FROM THE CRAIGHEAD COUNTY CIRCUIT COURT, WESTERN DIVISION
[NO. 16JCR-15-1129] HONORABLE BRENT DAVIS, JUDGE
Rutledge, Att'y Gen., by: David Raupp, Sr. Ass't
Att'y Gen., for appellant.
Charles D. Hancock, for appellee.
COURTNEY HUDSON GOODSON, ASSOCIATE JUSTICE
State of Arkansas appeals from the Craighead County Circuit
Court's order granting appellee Karen Siegel's motion
to dismiss the charges against her based on a speedy-trial
violation. For reversal, the State argues that the circuit
court erred by rejecting the State's argument that a
particular period of time should have been excluded from the
speedy-trial calculations. Siegel has filed a motion to
dismiss the appeal, asserting that it is not a proper State
appeal under Ark. R. App. P.-3(d) (2017). We grant
Siegel's motion and dismiss the appeal.
was convicted of thirty-one counts of misdemeanor animal
cruelty in district court, and she appealed her convictions
to the circuit court on November 19, 2015. The trial was
initially set for March 29, 2016, but on Siegel's motion
was continued to August 30, 2016. On August 16, 2016, Siegel
filed motions to suppress evidence and to declare the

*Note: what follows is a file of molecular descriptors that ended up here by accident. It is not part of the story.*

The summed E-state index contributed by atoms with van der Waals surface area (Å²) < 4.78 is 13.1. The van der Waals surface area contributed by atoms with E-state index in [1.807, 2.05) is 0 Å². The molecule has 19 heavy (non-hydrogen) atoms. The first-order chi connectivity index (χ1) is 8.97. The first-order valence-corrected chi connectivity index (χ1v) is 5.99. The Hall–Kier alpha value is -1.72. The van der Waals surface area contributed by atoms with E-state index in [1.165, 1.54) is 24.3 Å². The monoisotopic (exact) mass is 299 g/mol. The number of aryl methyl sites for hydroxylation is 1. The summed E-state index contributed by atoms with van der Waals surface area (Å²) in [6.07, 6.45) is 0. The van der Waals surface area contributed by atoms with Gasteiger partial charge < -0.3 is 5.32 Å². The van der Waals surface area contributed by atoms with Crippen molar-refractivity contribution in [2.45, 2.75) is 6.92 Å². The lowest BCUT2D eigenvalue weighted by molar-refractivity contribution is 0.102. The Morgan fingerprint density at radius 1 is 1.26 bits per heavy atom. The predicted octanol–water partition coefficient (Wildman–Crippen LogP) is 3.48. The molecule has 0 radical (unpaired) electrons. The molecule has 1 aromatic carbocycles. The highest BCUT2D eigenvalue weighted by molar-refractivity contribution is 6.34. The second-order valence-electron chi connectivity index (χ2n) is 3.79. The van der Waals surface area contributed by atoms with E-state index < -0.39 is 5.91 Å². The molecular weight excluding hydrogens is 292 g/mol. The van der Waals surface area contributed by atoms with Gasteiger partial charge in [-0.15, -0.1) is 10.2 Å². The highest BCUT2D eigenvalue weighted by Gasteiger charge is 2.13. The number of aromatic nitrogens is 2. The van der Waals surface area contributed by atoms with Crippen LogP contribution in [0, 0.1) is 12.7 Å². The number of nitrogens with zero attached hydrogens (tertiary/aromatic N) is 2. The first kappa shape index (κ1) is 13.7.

animal-cruelty statutes unconstitutional. A hearing was held
on these motions on November 21, 2016, and the circuit court
left the record open for additional exhibits, which were
filed by Siegel on December 5, 2016. On May 10, 2017, the
circuit court entered orders denying Siegel's motion to
suppress and her motion to declare the statutes
filed a motion to dismiss the charges against her on
September 22, 2017, based on speedy-trial grounds. Siegel
claimed that after excluding the periods of time attributable
to the defense, more than twelve months had elapsed since the
speedy-trial time began to run on November 15, 2015, and she
was entitled to have the charges dismissed with an absolute
bar to prosecution pursuant to Arkansas Rule of Criminal
Procedure 28.1(c) (2017). The State filed a response to the
motion wherein it contested one of the time periods excluded
circuit court held a hearing on the motion to dismiss on
October 3, 2017. The primary dispute between the parties
centered on the time period between the November 2016 hearing
on Siegel's motions and the order denying those motions
in May 2017. The circuit court found that the speedy-trial
time began to run on January 4, 2017, thirty days after the
supplemental material in support of Siegel's motions had
been submitted and the motions were taken under advisement.
However, the State argued that a January 6, 2017 email
exchange between the State and defense counsel, stating that
counsel was "in favor of moving the trial date"
showed that Siegel had agreed to postpone the trial pending
the circuit court's ruling on her motions. Thus, the
State contended that the period between January 5, 2017, and
May 10, 2017, was excluded from the speedy-trial calculation.
The circuit court agreed with Siegel that this time period
was not excluded, stating that the court had not been not
privy to these discussions between counsel and that there was
no indication from the record that Siegel had requested a
continuance during this time frame. Thus, the court found